When Experts Are Wrong

Harvard psychologist Jerome Kagan said: “…(ADHD) is an invention. Every child who’s not doing well in school is sent to see a pediatrician, and the pediatrician says: “It’s ADHD; here’s Ritalin.” In fact, 90 percent of these 5.4 million (ADHD-diagnosed) kids don’t have an abnormal dopamine metabolism. The problem is, if a drug is available to doctors, they’ll make the corresponding diagnosis.”

Stephen Turner writes a 2019 book review of the 2018 book Expert Failure by economist Roger Koppl:

* Education reform has been on the public agenda for more than a century. Educational research, as Ellen Condliffe Lagemann has shown, has been a succession of fads (Lagemann 2000). This gap never closed.

* Normal academic research, research not driven by a willing buyer with a policy agenda, is not exempt from these
problems. As Richard Horton, editor-in-chief of The Lancet, writes, “[M]uch of the scientific literature, perhaps half, may simply be untrue. Afflicted by studies with small sample sizes, tiny effects, invalid exploratory analyses, and flagrant conflicts of interest, together with an obsession for pursuing fashionable trends of dubious importance, science has taken a turn towards darkness.” (2015, p. 1380)

Horton adds a comment about markets: “Can bad scientific practices be fixed?” Not without changing the market. “Part of the problem is that no one is incentivised to be right. Instead, scientists are incentivised to be productive and innovative” (2015, p. 1380).

One facilitator of this turn to darkness has been the abuse of statistics, acknowledged by the American Statistical Association (Wasserstein and Lazar 2016-and publicized in recent discussions of p-hacking and in connection with the reproducibility crisis. The issues are very basic. P values are conventionally used to certify a research finding as a fact. This convention, and its abuse, is a major source of the reproducibility crisis in psychology. A recent suggestion (Benjamin et al. 2018) to raise the level of significance from 0.05 to 0.005 would cause whole fields to come close to disappearing — and this would certainly include the fields of evidence-based policy. And the p-value issue just scratches the surface of the problems, which extend to virtually every area in which statistics are used, and in which the small manipulation of assumptions can produce radically different results.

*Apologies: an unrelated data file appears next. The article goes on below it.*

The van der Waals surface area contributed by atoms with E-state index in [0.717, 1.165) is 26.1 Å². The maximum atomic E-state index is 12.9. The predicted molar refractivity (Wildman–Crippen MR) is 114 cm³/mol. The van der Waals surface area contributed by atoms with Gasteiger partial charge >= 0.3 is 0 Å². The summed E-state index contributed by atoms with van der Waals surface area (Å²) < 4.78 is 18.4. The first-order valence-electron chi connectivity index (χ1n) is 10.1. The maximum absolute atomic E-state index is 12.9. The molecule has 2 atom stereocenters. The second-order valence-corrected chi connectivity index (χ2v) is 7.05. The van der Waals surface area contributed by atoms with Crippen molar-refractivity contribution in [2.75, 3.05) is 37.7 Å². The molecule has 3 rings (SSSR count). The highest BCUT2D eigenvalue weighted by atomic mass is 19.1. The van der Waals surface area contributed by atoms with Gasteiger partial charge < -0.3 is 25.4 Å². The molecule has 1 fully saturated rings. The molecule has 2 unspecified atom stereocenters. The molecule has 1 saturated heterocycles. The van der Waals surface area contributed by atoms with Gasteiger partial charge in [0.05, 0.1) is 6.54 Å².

One such problem is this: research subjects and goals are not randomly distributed. People are looking for and attempting to establish particular results. As John Iaonnidis has pointed out, the effect of this is to make the expert consensus little more than a measure of bias (2005). And obviously this bias is often politically motivated bias. The existence of this kind of bias, which often occurs when topics are intentionally under-researched, is admitted even by Brookings, whose reputation for impartiality is itself questionable.

“Psychologists, sociologists, and educational researchers have devoted far less attention to the black-white test score gap over the past quarter-century than they should have. Cowed by the hostile reaction to Daniel Patrick Moynihan’s 1965 report on the status of the black family and to Arthur Jensen’s 1969 article arguing that racial differences in test performance were likely to be partly innate, most social scientists have chosen safer topics and hoped the problem would go away.” (Jencks and Phillips 1998)

There are many other topics that are no-go zones. And there is even a philosophical literature defending the practice of avoiding research on topics that lead in the wrong political direction (Kitcher, 2000, pp. 193-97). This kind of politically motivated self-censorship more or less assures that there will be massive error.

* “Error” is a problematic notion in this context, because judgments about error also rests, so to speak, on turtles that go all the way down. There is no perch outside of opinion on which we can rest our judgments. It is, as Michael Oakeshott would say, platforms, that go all the way down (1975, pp. 9, 27, 34). Our beliefs about the world rest on research that relies on experimental and statistical conventions. These in turn rest on other opinions, other consensuses. What we take to be true about the world depends on what someone decided to fund. The science, and the expertise we have, is the product of “the world,” but it is the world as disclosed by past decisions to disclose it and disclose it in a particular way. The “ways” are necessarily limited in ways that are unknown to us. The path we took could have been different. And had we taken a different path, we might have been in a position to see what the limitations of the path we took were. If we did not invest in that path, we might not ever be in that position. It is pleasing to think that the truth will out, eventually. But turtles can live a long time. And science is as entangled in problematic decision processes as the state.

About Luke Ford

I've written five books (see Amazon.com). My work has been noted in the New York Times, the Los Angeles Times, and 60 Minutes. I teach Alexander Technique in Beverly Hills (Alexander90210.com).
This entry was posted in Elites. Bookmark the permalink.